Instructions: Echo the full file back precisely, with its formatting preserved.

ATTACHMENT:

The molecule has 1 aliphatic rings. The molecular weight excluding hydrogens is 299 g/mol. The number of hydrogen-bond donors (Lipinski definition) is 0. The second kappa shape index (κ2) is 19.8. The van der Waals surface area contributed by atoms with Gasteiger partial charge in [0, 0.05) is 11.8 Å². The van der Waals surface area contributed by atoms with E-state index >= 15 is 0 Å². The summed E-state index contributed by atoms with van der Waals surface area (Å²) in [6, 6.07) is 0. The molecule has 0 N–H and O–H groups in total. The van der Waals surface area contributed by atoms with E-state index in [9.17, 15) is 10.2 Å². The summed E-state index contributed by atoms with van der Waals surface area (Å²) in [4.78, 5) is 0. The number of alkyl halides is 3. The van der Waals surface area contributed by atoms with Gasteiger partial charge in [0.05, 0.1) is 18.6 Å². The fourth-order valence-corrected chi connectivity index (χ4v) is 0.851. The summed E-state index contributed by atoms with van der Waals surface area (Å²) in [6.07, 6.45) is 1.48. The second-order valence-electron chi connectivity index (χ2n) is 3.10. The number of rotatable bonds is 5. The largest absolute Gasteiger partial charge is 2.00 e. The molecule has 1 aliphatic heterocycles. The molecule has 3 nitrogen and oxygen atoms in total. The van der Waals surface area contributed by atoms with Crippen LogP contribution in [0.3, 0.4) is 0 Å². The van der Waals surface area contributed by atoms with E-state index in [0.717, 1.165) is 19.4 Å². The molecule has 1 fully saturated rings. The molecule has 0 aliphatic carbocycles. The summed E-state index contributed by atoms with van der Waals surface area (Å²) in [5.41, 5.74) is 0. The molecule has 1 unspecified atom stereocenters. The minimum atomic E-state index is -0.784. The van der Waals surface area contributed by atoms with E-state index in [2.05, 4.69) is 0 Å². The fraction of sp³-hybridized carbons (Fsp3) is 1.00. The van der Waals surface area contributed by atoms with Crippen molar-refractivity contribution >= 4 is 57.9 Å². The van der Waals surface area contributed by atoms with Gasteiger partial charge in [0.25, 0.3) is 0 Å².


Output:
The molecule has 1 aliphatic rings. The molecular weight excluding hydrogens is 299 g/mol. The number of hydrogen-bond donors (Lipinski definition) is 0. The second kappa shape index (κ2) is 19.8. The van der Waals surface area contributed by atoms with Gasteiger partial charge in [0, 0.05) is 11.8 Å². The van der Waals surface area contributed by atoms with E-state index >= 15 is 0 Å². The summed E-state index contributed by atoms with van der Waals surface area (Å²) in [6, 6.07) is 0. The molecule has 0 N–H and O–H groups in total. The van der Waals surface area contributed by atoms with E-state index in [9.17, 15) is 10.2 Å². The summed E-state index contributed by atoms with van der Waals surface area (Å²) in [4.78, 5) is 0. The number of alkyl halides is 3. The van der Waals surface area contributed by atoms with Gasteiger partial charge in [0.05, 0.1) is 18.6 Å². The fourth-order valence-corrected chi connectivity index (χ4v) is 0.851. The summed E-state index contributed by atoms with van der Waals surface area (Å²) in [6.07, 6.45) is 1.48. The second-order valence-electron chi connectivity index (χ2n) is 3.10. The number of rotatable bonds is 5. The largest absolute Gasteiger partial charge is 2.00 e. The molecule has 1 aliphatic heterocycles. The molecule has 3 nitrogen and oxygen atoms in total. The van der Waals surface area contributed by atoms with Crippen LogP contribution in [0.3, 0.4) is 0 Å². The van der Waals surface area contributed by atoms with E-state index in [0.717, 1.165) is 19.4 Å². The molecule has 1 fully saturated rings. The molecule has 0 aliphatic carbocycles. The summed E-state index contributed by atoms with van der Waals surface area (Å²) in [5.41, 5.74) is 0. The molecule has 1 unspecified atom stereocenters. The minimum atomic E-state index is -0.784. The van der Waals surface area contributed by atoms with E-state index in [2.05, 4.69) is 0 Å². The fraction of sp³-hybridized carbons (Fsp3) is 1.00. The van der Waals surface area contributed by atoms with Crippen molar-refractivity contribution >= 4 is 57.9 Å². The van der Waals surface area contributed by atoms with Gasteiger partial charge in [0.25, 0.3) is 0 Å².